The Arctic Circle

The Arctic Circle is the most northernly major circle of latitude, at approximately 66°30′ N. It marks the area within which, for one or more days each year, the Sun does not set (June 21) or rise (December 21), and the length of continuous day or night increases northward.

22 Mar 20 · 2 mins read

The Arctic Circle

The Arctic Circle is the most northernly major circle of latitude, at approximately 66°30′ N. It marks the area within which, for one or more days each year, the Sun does not set (June 21) or rise (December 21), and the length of continuous day or night increases northward. It has its southern counterpart which is called Antarctic Circle. Interestingly, the position of the Arctic Circle is not fixed: it depends on the Earth’s axial tilt and it’s currently drifting northwards about 15 m/year.

Map of the Arctic Region, showing Greenland, Canada, and Iceland.

Climate beyond the Arctic Circle

The climate of the Arctic is characterized by long, cold winters and short, cool summers. Most of the arctic region is north of the tree line, has permanent snow and ice, and permafrost (permanently frozen ground). However, thanks to the compensating effect of the Gulf Stream, the Atlantic coast of Europe (Norway and Russia) is ice-free all year and their climate is classified as subarctic despite being north of the Arctic Circle. Other factors affecting the climate are elevation, proximity of the sea and topography.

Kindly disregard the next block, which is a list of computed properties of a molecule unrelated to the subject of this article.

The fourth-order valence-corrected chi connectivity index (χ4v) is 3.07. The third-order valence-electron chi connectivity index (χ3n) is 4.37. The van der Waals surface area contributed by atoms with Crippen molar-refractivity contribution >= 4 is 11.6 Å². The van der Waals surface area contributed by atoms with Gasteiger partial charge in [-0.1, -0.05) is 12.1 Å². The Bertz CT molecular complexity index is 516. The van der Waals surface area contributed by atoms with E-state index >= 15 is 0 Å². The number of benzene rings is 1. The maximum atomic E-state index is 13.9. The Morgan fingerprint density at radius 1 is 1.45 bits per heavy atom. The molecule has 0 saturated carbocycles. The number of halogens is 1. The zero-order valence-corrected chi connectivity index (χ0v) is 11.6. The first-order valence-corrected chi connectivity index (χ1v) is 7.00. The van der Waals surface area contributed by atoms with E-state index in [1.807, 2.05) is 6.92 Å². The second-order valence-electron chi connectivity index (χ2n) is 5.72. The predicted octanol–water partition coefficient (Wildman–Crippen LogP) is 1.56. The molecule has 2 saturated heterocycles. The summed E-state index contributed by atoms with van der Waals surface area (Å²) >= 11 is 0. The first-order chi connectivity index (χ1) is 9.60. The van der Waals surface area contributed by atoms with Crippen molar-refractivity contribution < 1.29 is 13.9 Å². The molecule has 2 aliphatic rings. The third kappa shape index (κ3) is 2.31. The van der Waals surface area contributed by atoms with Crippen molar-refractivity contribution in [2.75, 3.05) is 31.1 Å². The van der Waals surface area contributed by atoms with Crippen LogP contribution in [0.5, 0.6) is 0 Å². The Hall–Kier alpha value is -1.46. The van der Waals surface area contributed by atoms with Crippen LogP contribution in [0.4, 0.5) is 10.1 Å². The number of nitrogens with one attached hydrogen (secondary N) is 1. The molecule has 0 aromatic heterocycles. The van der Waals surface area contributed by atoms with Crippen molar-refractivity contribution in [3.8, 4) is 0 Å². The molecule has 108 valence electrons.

Life beyond the Arctic Circle

Despite the rough, unfavourable conditions, especially during the winter, some areas of the Arctic have been inhabited by indigenous peoples for thousands of years. As of today, around 4 million people lives north of the Arctic Circle (for example in Hammerfest, the northernmost town in the world with more than 10,000 inhabitants, and home of the Royal and Ancient Polar Bear Society (Isbjørnklubben)), and more and more tourists are visiting the area looking for an adventure either during the Midnight Sun or the Polar Night, and to catch the Northern Lights. Since they live beyond the possibility of any agricultural activity due to the climate, the main source of income has always been fishing, trapping, hunting and pastoralism, and recently, starting to exploit the area’s natural resources.

You may find this article by The Atlantic about living in Tromso interesting, which attempts to explain how locals have a different view on the Polar Night and how they cope with the long winters.

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